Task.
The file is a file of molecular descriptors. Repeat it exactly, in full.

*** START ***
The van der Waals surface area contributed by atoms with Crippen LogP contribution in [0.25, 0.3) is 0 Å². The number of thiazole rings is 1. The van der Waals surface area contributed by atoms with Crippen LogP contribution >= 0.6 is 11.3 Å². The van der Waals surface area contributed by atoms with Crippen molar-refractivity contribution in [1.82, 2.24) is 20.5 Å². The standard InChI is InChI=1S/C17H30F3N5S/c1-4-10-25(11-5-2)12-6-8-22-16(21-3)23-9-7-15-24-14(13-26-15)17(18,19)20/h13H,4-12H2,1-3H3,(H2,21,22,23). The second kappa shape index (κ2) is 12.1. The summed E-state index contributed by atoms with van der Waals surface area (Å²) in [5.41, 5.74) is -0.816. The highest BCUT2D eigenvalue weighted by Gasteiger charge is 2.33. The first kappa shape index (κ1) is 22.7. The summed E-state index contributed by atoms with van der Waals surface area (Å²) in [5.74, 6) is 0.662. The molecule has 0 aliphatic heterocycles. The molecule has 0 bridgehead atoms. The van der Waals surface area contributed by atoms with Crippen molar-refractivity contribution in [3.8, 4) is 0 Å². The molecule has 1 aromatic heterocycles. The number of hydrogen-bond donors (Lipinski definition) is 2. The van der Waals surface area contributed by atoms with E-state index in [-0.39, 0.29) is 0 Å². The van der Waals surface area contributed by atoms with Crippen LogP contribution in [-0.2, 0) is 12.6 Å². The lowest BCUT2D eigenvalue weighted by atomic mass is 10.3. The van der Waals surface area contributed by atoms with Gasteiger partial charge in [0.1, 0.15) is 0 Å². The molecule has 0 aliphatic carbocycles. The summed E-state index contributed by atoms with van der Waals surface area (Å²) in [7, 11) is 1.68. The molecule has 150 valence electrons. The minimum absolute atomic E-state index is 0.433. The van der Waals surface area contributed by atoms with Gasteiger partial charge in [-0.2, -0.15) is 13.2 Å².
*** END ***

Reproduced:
The van der Waals surface area contributed by atoms with Crippen LogP contribution in [0.25, 0.3) is 0 Å². The number of thiazole rings is 1. The van der Waals surface area contributed by atoms with Crippen LogP contribution >= 0.6 is 11.3 Å². The van der Waals surface area contributed by atoms with Crippen molar-refractivity contribution in [1.82, 2.24) is 20.5 Å². The standard InChI is InChI=1S/C17H30F3N5S/c1-4-10-25(11-5-2)12-6-8-22-16(21-3)23-9-7-15-24-14(13-26-15)17(18,19)20/h13H,4-12H2,1-3H3,(H2,21,22,23). The second kappa shape index (κ2) is 12.1. The summed E-state index contributed by atoms with van der Waals surface area (Å²) in [5.41, 5.74) is -0.816. The highest BCUT2D eigenvalue weighted by Gasteiger charge is 2.33. The first kappa shape index (κ1) is 22.7. The summed E-state index contributed by atoms with van der Waals surface area (Å²) in [5.74, 6) is 0.662. The molecule has 0 aliphatic heterocycles. The molecule has 0 bridgehead atoms. The van der Waals surface area contributed by atoms with Crippen molar-refractivity contribution in [3.8, 4) is 0 Å². The molecule has 1 aromatic heterocycles. The number of hydrogen-bond donors (Lipinski definition) is 2. The van der Waals surface area contributed by atoms with E-state index in [-0.39, 0.29) is 0 Å². The van der Waals surface area contributed by atoms with Crippen LogP contribution in [-0.2, 0) is 12.6 Å². The lowest BCUT2D eigenvalue weighted by atomic mass is 10.3. The van der Waals surface area contributed by atoms with Gasteiger partial charge in [0.1, 0.15) is 0 Å². The molecule has 0 aliphatic carbocycles. The summed E-state index contributed by atoms with van der Waals surface area (Å²) in [7, 11) is 1.68. The molecule has 150 valence electrons. The minimum absolute atomic E-state index is 0.433. The van der Waals surface area contributed by atoms with Gasteiger partial charge in [-0.2, -0.15) is 13.2 Å².